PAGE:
According to a upcoming report from Jon Peddie Research, the mobile market is hot -- intensely hot growth and even hotter competition among a sea of suppliers. There is obvious and sustained growth in the handheld and PDA segments overall. Significant growth will be concentrated in a few product categories and user segments. Unfortunately success will elude many designers and suppliers. The winners will field the right mix of new and enhanced capabilities. The magic combo of winning features will draw first-time customers into the handheld market and inspire existing customers to upgrade. This dynamic landscape is captured and analyzed in a new 500-page report from Jon Peddie Research, entitled "Handheld Multimedia Devices: A Report on the Semiconductors and IP Enabling Multimedia on Handhelds and Phones."
Building on their groundbreaking work in graphics and multimedia hardware and software, the research firm is focusing its expertise on the complex and rapidly evolving handheld/handset market. JPR reports that shipments of handhelds/handsets will be strong but not even across the main segments or geographies as new devices taking advantage of coprocessors and new powerful SoC (System on Chip)-based devices enter into the market.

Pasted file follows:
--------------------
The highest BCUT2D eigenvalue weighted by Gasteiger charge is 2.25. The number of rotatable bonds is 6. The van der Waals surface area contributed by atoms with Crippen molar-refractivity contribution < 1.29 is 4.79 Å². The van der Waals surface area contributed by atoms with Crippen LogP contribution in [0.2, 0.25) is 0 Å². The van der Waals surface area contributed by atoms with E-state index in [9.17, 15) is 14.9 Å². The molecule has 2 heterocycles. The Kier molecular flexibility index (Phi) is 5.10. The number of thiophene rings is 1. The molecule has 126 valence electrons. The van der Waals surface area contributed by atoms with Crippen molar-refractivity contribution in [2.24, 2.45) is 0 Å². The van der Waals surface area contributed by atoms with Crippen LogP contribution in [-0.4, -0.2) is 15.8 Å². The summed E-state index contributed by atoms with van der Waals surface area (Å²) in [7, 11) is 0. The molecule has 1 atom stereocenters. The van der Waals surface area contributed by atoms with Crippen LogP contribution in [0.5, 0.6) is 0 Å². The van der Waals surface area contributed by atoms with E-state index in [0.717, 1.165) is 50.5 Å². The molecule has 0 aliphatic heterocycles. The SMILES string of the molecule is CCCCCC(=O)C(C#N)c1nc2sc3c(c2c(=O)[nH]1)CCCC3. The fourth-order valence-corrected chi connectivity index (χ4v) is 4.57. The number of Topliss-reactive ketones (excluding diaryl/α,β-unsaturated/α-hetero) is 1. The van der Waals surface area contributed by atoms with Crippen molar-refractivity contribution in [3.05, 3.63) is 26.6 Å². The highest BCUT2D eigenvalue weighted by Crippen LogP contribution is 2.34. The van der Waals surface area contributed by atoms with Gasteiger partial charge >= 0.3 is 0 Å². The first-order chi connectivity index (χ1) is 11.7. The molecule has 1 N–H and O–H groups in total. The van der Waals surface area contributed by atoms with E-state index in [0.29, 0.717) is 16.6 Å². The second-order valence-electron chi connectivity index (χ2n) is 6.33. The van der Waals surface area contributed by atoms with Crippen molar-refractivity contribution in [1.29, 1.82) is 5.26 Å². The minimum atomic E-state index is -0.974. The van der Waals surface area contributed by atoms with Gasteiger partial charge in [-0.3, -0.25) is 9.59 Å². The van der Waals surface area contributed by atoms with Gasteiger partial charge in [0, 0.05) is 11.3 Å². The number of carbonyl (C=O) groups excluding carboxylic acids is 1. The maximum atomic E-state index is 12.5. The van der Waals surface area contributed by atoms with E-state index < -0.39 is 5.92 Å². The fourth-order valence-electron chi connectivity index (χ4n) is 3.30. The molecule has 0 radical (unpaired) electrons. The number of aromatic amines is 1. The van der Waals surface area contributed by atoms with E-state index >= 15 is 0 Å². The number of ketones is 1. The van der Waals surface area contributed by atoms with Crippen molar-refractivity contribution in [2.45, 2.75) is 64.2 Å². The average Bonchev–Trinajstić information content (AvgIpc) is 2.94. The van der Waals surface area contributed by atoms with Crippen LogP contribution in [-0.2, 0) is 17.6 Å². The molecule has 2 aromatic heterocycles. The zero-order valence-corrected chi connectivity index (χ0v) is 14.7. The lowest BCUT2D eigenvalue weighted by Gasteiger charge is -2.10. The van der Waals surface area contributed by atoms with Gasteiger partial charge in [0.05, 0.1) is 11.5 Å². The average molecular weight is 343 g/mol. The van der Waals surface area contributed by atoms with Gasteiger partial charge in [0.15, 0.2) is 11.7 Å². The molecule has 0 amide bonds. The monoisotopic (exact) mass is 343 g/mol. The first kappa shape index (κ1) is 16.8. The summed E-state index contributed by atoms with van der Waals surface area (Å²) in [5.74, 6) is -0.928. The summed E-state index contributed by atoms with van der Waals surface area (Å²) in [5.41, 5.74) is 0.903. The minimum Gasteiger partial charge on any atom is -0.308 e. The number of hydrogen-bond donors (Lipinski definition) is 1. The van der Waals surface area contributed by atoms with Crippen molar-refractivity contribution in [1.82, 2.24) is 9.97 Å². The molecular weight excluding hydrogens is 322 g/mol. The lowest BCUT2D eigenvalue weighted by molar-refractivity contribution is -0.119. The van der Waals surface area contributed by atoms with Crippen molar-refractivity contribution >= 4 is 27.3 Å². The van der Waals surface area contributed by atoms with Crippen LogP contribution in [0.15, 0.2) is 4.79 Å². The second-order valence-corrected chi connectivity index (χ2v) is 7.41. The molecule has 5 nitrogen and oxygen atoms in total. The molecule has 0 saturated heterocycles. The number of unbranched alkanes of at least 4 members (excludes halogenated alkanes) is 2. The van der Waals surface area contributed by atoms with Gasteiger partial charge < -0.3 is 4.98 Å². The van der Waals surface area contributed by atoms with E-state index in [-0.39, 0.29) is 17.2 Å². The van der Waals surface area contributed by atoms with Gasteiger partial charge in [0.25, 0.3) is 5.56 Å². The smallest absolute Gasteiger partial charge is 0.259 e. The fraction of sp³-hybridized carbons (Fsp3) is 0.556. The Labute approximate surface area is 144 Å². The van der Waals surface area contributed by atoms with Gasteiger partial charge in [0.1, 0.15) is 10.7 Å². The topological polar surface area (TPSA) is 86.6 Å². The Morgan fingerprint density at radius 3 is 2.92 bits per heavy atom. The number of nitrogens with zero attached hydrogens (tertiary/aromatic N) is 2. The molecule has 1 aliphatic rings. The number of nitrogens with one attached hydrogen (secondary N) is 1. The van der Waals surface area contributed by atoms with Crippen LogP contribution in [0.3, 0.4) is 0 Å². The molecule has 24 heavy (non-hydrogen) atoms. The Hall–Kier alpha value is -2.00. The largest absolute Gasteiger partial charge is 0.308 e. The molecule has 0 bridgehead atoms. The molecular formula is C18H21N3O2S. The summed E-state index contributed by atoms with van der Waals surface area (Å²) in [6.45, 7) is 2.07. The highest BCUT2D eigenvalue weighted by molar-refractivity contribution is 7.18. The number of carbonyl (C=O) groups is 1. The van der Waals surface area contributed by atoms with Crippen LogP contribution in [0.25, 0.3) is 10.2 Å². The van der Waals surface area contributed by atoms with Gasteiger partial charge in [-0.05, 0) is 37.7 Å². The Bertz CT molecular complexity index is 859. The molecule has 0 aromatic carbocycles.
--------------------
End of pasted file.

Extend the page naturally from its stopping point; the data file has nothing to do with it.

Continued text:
By the end of 2005, the multimedia or "smart" phone segment will have grown to 50% of all mobile phones. However, as the report points out, some companies may be in for a very rough transition. The JPR study predicts that mobile phone media accelerator semiconductor sales will hit a peak of $404 million in 2006. However, today's 29 semiconductor suppliers will be reduced to only six by 2008. Initially handset suppliers of multimedia phones will use multimedia accelerator coprocessors to satisfy time-to-market demands. Inevitably the market will transition to system-on-chip designs, which will include multimedia acceleration. The Peddie report predicts that chip consolidation will lead to market consolidation. As the technology is assimilated, many businesses will fail or be acquired by the bigger players.